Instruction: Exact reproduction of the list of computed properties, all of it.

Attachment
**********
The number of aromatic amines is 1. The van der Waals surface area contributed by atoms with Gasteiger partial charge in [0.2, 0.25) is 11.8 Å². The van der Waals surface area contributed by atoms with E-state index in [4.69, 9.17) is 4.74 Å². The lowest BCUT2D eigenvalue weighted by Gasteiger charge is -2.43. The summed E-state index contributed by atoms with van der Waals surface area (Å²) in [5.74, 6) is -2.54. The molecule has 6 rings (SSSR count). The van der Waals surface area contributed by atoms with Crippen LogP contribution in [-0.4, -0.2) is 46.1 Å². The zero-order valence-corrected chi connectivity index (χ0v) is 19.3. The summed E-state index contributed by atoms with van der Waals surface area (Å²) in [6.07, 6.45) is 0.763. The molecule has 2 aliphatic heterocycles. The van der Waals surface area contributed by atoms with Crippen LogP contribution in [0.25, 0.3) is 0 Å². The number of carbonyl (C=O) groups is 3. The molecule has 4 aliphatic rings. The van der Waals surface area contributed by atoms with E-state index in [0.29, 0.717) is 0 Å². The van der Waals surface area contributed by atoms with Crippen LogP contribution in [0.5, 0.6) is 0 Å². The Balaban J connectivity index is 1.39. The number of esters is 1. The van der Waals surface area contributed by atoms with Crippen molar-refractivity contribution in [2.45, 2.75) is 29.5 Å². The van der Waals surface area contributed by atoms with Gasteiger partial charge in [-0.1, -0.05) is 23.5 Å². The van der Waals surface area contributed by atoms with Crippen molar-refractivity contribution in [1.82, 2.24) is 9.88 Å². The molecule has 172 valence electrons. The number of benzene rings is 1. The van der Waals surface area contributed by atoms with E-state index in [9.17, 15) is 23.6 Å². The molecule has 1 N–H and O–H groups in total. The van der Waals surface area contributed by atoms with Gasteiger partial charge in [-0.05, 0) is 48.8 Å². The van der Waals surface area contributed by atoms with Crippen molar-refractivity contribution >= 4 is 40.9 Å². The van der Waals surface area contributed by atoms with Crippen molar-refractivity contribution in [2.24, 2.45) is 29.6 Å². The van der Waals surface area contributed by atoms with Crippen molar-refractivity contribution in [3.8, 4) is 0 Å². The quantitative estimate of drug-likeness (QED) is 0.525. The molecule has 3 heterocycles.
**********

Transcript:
The number of aromatic amines is 1. The van der Waals surface area contributed by atoms with Gasteiger partial charge in [0.2, 0.25) is 11.8 Å². The van der Waals surface area contributed by atoms with E-state index in [4.69, 9.17) is 4.74 Å². The lowest BCUT2D eigenvalue weighted by Gasteiger charge is -2.43. The summed E-state index contributed by atoms with van der Waals surface area (Å²) in [5.74, 6) is -2.54. The molecule has 6 rings (SSSR count). The van der Waals surface area contributed by atoms with Crippen LogP contribution in [-0.4, -0.2) is 46.1 Å². The zero-order valence-corrected chi connectivity index (χ0v) is 19.3. The summed E-state index contributed by atoms with van der Waals surface area (Å²) in [6.07, 6.45) is 0.763. The molecule has 2 aliphatic heterocycles. The van der Waals surface area contributed by atoms with Crippen LogP contribution in [0.25, 0.3) is 0 Å². The number of carbonyl (C=O) groups is 3. The molecule has 4 aliphatic rings. The van der Waals surface area contributed by atoms with E-state index in [0.29, 0.717) is 0 Å². The van der Waals surface area contributed by atoms with Crippen LogP contribution in [0.5, 0.6) is 0 Å². The Balaban J connectivity index is 1.39. The number of esters is 1. The van der Waals surface area contributed by atoms with Crippen molar-refractivity contribution in [2.45, 2.75) is 29.5 Å². The van der Waals surface area contributed by atoms with Gasteiger partial charge in [-0.1, -0.05) is 23.5 Å². The van der Waals surface area contributed by atoms with Crippen molar-refractivity contribution in [1.82, 2.24) is 9.88 Å². The molecule has 172 valence electrons. The number of benzene rings is 1. The van der Waals surface area contributed by atoms with E-state index in [9.17, 15) is 23.6 Å². The molecule has 1 N–H and O–H groups in total. The van der Waals surface area contributed by atoms with Gasteiger partial charge in [-0.05, 0) is 48.8 Å². The van der Waals surface area contributed by atoms with Crippen molar-refractivity contribution >= 4 is 40.9 Å². The van der Waals surface area contributed by atoms with Crippen molar-refractivity contribution in [2.24, 2.45) is 29.6 Å². The van der Waals surface area contributed by atoms with Crippen molar-refractivity contribution in [3.8, 4) is 0 Å². The quantitative estimate of drug-likeness (QED) is 0.525. The molecule has 3 heterocycles.